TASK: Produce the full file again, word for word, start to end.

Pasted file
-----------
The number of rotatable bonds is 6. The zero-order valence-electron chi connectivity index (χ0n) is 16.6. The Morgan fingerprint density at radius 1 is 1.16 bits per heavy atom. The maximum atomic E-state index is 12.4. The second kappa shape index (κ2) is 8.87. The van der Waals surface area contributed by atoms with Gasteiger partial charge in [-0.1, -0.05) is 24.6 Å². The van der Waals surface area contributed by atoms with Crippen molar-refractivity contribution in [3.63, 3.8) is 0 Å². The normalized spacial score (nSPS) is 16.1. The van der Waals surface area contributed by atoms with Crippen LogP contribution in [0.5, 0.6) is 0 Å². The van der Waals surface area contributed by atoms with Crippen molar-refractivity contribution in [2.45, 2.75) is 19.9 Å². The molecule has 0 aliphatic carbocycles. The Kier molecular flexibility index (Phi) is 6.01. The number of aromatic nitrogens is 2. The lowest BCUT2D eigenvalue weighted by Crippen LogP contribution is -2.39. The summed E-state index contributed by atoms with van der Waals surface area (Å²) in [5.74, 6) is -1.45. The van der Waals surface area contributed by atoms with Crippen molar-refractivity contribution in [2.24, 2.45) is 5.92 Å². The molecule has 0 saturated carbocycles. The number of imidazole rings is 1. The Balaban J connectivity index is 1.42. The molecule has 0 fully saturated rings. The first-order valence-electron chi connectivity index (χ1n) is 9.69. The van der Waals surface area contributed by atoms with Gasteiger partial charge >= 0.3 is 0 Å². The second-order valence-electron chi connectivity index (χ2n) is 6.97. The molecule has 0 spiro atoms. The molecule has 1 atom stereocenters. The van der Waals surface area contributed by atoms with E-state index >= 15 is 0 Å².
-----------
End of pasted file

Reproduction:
The number of rotatable bonds is 6. The zero-order valence-electron chi connectivity index (χ0n) is 16.6. The Morgan fingerprint density at radius 1 is 1.16 bits per heavy atom. The maximum atomic E-state index is 12.4. The second kappa shape index (κ2) is 8.87. The van der Waals surface area contributed by atoms with Gasteiger partial charge in [-0.1, -0.05) is 24.6 Å². The van der Waals surface area contributed by atoms with Crippen molar-refractivity contribution in [3.63, 3.8) is 0 Å². The normalized spacial score (nSPS) is 16.1. The van der Waals surface area contributed by atoms with Crippen LogP contribution in [0.5, 0.6) is 0 Å². The van der Waals surface area contributed by atoms with Crippen molar-refractivity contribution in [2.45, 2.75) is 19.9 Å². The molecule has 0 aliphatic carbocycles. The Kier molecular flexibility index (Phi) is 6.01. The number of aromatic nitrogens is 2. The lowest BCUT2D eigenvalue weighted by Crippen LogP contribution is -2.39. The summed E-state index contributed by atoms with van der Waals surface area (Å²) in [5.74, 6) is -1.45. The van der Waals surface area contributed by atoms with Crippen molar-refractivity contribution in [2.24, 2.45) is 5.92 Å². The molecule has 0 saturated carbocycles. The number of imidazole rings is 1. The Balaban J connectivity index is 1.42. The molecule has 0 fully saturated rings. The first-order valence-electron chi connectivity index (χ1n) is 9.69. The van der Waals surface area contributed by atoms with Gasteiger partial charge >= 0.3 is 0 Å². The second-order valence-electron chi connectivity index (χ2n) is 6.97. The molecule has 0 spiro atoms. The molecule has 1 atom stereocenters. The van der Waals surface area contributed by atoms with E-state index >= 15 is 0 Å².